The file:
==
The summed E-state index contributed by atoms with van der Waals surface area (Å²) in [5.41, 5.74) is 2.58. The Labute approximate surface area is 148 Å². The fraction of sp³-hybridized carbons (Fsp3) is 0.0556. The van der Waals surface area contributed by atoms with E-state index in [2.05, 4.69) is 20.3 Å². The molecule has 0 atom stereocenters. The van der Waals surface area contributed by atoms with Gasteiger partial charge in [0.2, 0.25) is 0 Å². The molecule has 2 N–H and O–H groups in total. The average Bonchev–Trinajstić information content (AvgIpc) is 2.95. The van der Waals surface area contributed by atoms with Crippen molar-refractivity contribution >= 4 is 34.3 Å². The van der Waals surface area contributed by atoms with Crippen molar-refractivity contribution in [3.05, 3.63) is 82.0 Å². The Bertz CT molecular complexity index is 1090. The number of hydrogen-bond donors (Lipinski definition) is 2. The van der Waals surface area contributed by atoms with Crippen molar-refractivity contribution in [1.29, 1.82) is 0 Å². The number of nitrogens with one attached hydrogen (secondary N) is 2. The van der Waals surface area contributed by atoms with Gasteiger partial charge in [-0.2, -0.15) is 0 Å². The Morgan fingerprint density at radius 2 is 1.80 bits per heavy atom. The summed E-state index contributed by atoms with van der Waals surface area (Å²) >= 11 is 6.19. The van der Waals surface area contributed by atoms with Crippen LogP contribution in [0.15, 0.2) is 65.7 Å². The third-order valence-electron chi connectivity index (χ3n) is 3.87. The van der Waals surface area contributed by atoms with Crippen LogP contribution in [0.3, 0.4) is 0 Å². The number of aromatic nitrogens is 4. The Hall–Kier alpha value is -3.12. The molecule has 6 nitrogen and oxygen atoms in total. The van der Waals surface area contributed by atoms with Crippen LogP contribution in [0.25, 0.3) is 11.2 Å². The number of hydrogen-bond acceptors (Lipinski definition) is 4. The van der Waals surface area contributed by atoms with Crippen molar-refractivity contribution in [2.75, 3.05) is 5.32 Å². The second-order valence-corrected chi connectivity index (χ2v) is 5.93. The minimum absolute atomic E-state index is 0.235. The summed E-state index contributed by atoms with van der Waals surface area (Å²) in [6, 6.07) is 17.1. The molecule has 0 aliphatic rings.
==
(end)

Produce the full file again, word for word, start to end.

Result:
The summed E-state index contributed by atoms with van der Waals surface area (Å²) in [5.41, 5.74) is 2.58. The Labute approximate surface area is 148 Å². The fraction of sp³-hybridized carbons (Fsp3) is 0.0556. The van der Waals surface area contributed by atoms with E-state index in [2.05, 4.69) is 20.3 Å². The molecule has 0 atom stereocenters. The van der Waals surface area contributed by atoms with Gasteiger partial charge in [0.2, 0.25) is 0 Å². The molecule has 2 N–H and O–H groups in total. The average Bonchev–Trinajstić information content (AvgIpc) is 2.95. The van der Waals surface area contributed by atoms with Crippen molar-refractivity contribution >= 4 is 34.3 Å². The van der Waals surface area contributed by atoms with Crippen molar-refractivity contribution in [3.05, 3.63) is 82.0 Å². The Bertz CT molecular complexity index is 1090. The number of hydrogen-bond donors (Lipinski definition) is 2. The van der Waals surface area contributed by atoms with Crippen molar-refractivity contribution in [1.29, 1.82) is 0 Å². The number of nitrogens with one attached hydrogen (secondary N) is 2. The van der Waals surface area contributed by atoms with Gasteiger partial charge in [-0.2, -0.15) is 0 Å². The Morgan fingerprint density at radius 2 is 1.80 bits per heavy atom. The summed E-state index contributed by atoms with van der Waals surface area (Å²) >= 11 is 6.19. The van der Waals surface area contributed by atoms with Crippen LogP contribution in [0.15, 0.2) is 65.7 Å². The third-order valence-electron chi connectivity index (χ3n) is 3.87. The van der Waals surface area contributed by atoms with Crippen LogP contribution in [0.3, 0.4) is 0 Å². The number of aromatic nitrogens is 4. The Hall–Kier alpha value is -3.12. The molecule has 6 nitrogen and oxygen atoms in total. The van der Waals surface area contributed by atoms with Crippen LogP contribution in [0.25, 0.3) is 11.2 Å². The number of hydrogen-bond acceptors (Lipinski definition) is 4. The van der Waals surface area contributed by atoms with Crippen molar-refractivity contribution in [2.75, 3.05) is 5.32 Å². The second-order valence-corrected chi connectivity index (χ2v) is 5.93. The minimum absolute atomic E-state index is 0.235. The summed E-state index contributed by atoms with van der Waals surface area (Å²) in [6, 6.07) is 17.1. The molecule has 0 aliphatic rings.